Israel PM unveils shock coalition deal with Kadima (AFP) AGENCE FRANCE PRESSE) By Jonah Mandel 05/08/12)
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Prime Minister Benjamin Netanyahu on Tuesday struck a surprise deal
with the opposition Kadima party to form what will be Israel´s
largest-ever coalition government, axing plans for a snap election.
The agreement to form what will be Israel´s seventh national unity
government was to be put to a vote in the Knesset later on Tuesday,
The move puts Netanyahu at the helm of a ruling coalition with 94
votes in the 120-seat parliament, the largest-ever majority for a
government in Israel.
Under the agreement, Shaul Mofaz, who took over leadership of the
centre-right Kadima party only six weeks ago, would become vice prime
minister as well as a minister within the premier´s office, a draft
of the deal showed.
The two men negotiated the the 11th-hour deal as the Knesset was
voting on a motion to end its current session to clear the way for
early elections this September rather than October 2013 as scheduled.
Speaking at a joint news conference with Mofaz, Netanyahu said the
agreement would give greater stability to the coalition, which is led
by his rightwing Likud party.
"When I saw I could form a broad coalition, I realised I could return
the stability without going to elections," he said.
Mofaz said Kadima´s decision to remain in opposition for the past
three years was "a historic mistake."
"Today we are correcting it," he said.
Over past months, Mofaz has launched several attacks on Netanyahu,
notably accusing him and his Defence Minister Ehud Barak of
manipulating the threat of a nuclear Iran to score political points
and scare the Israeli public.
Asked about the differences between his view on Iran and that of
Mofaz, Netanyahu said the issue would be handled in a "serious and
"Certainly one of the most important issues is the Iranian issue," he
Under the deal, Kadima and Likud will by the end of July replace a
contentious law that allowed ultra-Orthodox Jews to defer their
military service, with new legislation that would ensure a "fair"
sharing of the burden of army service.
They will also change the system of government by the end of 2012.
And Kadima MPs will take charge of three Knesset committees,
including the prestigious foreign and defence committee currently
headed by Mofaz.
The deal also involves a commitment to renew the peace process, with
Netanyahu saying he hoped the establishment of a new government would
encourage the Palestinians back to the negotiating table after a
hiatus of more than 20 months.
Mofaz said Israel should "negotiate with the Palestinians to achieve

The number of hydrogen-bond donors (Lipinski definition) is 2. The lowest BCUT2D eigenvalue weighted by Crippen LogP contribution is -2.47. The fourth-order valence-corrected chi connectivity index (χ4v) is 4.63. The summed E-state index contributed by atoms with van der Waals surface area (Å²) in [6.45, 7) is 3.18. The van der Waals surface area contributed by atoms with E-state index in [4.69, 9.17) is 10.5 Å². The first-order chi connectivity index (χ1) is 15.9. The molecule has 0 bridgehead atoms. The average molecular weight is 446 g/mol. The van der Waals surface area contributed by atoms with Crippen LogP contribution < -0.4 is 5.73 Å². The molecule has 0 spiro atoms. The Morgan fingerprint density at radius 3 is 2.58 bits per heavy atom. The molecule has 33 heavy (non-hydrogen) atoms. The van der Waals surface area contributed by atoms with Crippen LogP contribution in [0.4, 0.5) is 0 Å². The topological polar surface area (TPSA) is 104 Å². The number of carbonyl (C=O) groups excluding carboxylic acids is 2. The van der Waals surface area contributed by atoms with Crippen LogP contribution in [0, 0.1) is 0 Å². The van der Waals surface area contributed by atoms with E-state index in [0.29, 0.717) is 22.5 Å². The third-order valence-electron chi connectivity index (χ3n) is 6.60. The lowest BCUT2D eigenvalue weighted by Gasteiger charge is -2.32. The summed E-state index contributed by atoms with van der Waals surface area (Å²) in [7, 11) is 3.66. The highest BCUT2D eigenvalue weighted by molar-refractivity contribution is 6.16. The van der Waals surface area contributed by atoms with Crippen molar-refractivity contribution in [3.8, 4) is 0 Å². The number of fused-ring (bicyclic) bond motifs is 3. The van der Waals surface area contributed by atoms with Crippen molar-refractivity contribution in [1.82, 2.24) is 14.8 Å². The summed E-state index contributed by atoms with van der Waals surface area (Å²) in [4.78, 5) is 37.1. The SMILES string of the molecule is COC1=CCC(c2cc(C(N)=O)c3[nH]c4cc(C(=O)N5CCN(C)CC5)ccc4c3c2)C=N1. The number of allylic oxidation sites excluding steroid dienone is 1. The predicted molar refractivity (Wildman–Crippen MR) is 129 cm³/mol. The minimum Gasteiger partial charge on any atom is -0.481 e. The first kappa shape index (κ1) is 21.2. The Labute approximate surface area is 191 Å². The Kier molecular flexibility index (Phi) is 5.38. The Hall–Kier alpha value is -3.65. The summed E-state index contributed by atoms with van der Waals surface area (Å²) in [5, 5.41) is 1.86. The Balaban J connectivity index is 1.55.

an interim agreement before a permanent agreement."
For his part, Abbas called on the new government "to seize the
occasion of the enlargement of the coalition to speed up the
achievement of a peace deal with the Palestinian people and their
But in Gaza, the political advisor to Hamas prime minister Ismail
Haniya called the coalition a "threat."
"The formation of the national unity Israeli government represents a
grave threat to the Gaza Strip and strikes a blow to Abbas´s project
of negotiations," Yusef al-Rizq said.
News of a new unity government was welcomed by the ultra-nationalist
Yisrael Beitenu party, which is a key player in Netanyahu´s
coalition, but it warned "the real test" would be the new law on
drafting the ultra-Orthodox.
President Shimon Peres also welcomed the move, saying a national
unity government would be good for Israel "in light of the crucial
challenges facing it."
But Labour party chief Shelly Yachimovich blasted the deal as a "pact
"This is the most ridiculous zigzag in the history of Israeli
politics," she wrote on her Facebook page.
"With this final burial of Kadima, we have received a rare and
important opportunity to lead the opposition, and will do so with
energy and faith."
And Zehava Galon, leader of the leftwing Meretz party, said the fact
Netanyahu would have the backing of 94 MPs meant it would be "almost
a dictatorship" that would allow him to pass "almost any law he
The deal is a political coup not just for Netanyahu but also for
Mofaz, an Iranian-born former general and one-time military chief-of-
staff who took over Kadima following faction primaries on March 28.
Although Kadima emerged as the largest party in parliament following
the 2009 elections -- taking 28 seats -- it failed to form a
government, and polls have suggested it stood to lose up to half them
in any new election. (Copyright © 2012 Agence France Presse.
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